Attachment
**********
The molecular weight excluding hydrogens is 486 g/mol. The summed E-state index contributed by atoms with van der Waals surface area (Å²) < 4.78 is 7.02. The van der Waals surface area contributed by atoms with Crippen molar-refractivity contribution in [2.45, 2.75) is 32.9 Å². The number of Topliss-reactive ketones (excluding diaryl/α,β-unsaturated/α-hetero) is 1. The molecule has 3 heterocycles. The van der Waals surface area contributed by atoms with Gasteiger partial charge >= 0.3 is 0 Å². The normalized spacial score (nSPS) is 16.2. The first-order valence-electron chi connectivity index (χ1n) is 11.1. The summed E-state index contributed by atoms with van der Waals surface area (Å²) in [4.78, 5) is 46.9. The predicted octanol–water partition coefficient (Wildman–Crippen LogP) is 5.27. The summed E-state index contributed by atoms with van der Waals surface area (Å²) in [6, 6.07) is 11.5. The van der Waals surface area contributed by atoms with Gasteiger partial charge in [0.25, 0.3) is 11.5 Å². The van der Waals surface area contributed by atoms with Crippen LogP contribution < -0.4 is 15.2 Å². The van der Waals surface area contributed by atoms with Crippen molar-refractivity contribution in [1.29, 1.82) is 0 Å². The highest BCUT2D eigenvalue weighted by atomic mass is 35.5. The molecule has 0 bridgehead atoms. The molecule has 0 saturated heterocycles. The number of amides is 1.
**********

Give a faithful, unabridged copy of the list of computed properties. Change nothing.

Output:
The molecular weight excluding hydrogens is 486 g/mol. The summed E-state index contributed by atoms with van der Waals surface area (Å²) < 4.78 is 7.02. The van der Waals surface area contributed by atoms with Crippen molar-refractivity contribution in [2.45, 2.75) is 32.9 Å². The number of Topliss-reactive ketones (excluding diaryl/α,β-unsaturated/α-hetero) is 1. The molecule has 3 heterocycles. The van der Waals surface area contributed by atoms with Gasteiger partial charge >= 0.3 is 0 Å². The normalized spacial score (nSPS) is 16.2. The first-order valence-electron chi connectivity index (χ1n) is 11.1. The summed E-state index contributed by atoms with van der Waals surface area (Å²) in [4.78, 5) is 46.9. The predicted octanol–water partition coefficient (Wildman–Crippen LogP) is 5.27. The summed E-state index contributed by atoms with van der Waals surface area (Å²) in [6, 6.07) is 11.5. The van der Waals surface area contributed by atoms with Gasteiger partial charge in [0.25, 0.3) is 11.5 Å². The van der Waals surface area contributed by atoms with Crippen LogP contribution < -0.4 is 15.2 Å². The van der Waals surface area contributed by atoms with Crippen molar-refractivity contribution in [1.29, 1.82) is 0 Å². The highest BCUT2D eigenvalue weighted by atomic mass is 35.5. The molecule has 0 bridgehead atoms. The molecule has 0 saturated heterocycles. The number of amides is 1.